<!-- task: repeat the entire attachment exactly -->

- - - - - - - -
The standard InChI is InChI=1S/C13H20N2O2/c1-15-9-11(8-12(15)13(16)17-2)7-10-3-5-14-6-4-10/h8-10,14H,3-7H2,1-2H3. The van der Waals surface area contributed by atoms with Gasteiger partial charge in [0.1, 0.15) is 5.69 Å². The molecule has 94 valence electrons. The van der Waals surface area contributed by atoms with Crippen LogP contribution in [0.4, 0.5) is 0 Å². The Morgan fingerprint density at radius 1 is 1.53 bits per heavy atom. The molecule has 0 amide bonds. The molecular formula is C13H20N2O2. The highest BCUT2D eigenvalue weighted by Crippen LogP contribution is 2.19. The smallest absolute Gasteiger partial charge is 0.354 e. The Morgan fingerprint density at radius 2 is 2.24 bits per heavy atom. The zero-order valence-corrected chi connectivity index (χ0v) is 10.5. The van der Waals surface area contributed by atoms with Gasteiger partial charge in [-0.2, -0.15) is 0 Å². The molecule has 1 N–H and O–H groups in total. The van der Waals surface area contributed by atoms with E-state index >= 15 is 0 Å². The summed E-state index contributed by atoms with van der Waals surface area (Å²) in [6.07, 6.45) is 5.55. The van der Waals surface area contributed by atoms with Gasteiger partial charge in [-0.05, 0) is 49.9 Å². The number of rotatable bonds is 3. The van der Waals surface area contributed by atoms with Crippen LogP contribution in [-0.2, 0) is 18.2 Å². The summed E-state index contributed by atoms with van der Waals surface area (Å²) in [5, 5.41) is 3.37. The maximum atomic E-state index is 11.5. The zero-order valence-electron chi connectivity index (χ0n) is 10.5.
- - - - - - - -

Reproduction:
The standard InChI is InChI=1S/C13H20N2O2/c1-15-9-11(8-12(15)13(16)17-2)7-10-3-5-14-6-4-10/h8-10,14H,3-7H2,1-2H3. The van der Waals surface area contributed by atoms with Gasteiger partial charge in [0.1, 0.15) is 5.69 Å². The molecule has 94 valence electrons. The van der Waals surface area contributed by atoms with Crippen LogP contribution in [0.4, 0.5) is 0 Å². The Morgan fingerprint density at radius 1 is 1.53 bits per heavy atom. The molecule has 0 amide bonds. The molecular formula is C13H20N2O2. The highest BCUT2D eigenvalue weighted by Crippen LogP contribution is 2.19. The smallest absolute Gasteiger partial charge is 0.354 e. The Morgan fingerprint density at radius 2 is 2.24 bits per heavy atom. The zero-order valence-corrected chi connectivity index (χ0v) is 10.5. The van der Waals surface area contributed by atoms with Gasteiger partial charge in [-0.2, -0.15) is 0 Å². The molecule has 1 N–H and O–H groups in total. The van der Waals surface area contributed by atoms with E-state index >= 15 is 0 Å². The summed E-state index contributed by atoms with van der Waals surface area (Å²) in [6.07, 6.45) is 5.55. The van der Waals surface area contributed by atoms with Gasteiger partial charge in [-0.05, 0) is 49.9 Å². The number of rotatable bonds is 3. The van der Waals surface area contributed by atoms with Crippen LogP contribution in [-0.2, 0) is 18.2 Å². The summed E-state index contributed by atoms with van der Waals surface area (Å²) in [5, 5.41) is 3.37. The maximum atomic E-state index is 11.5. The zero-order valence-electron chi connectivity index (χ0n) is 10.5.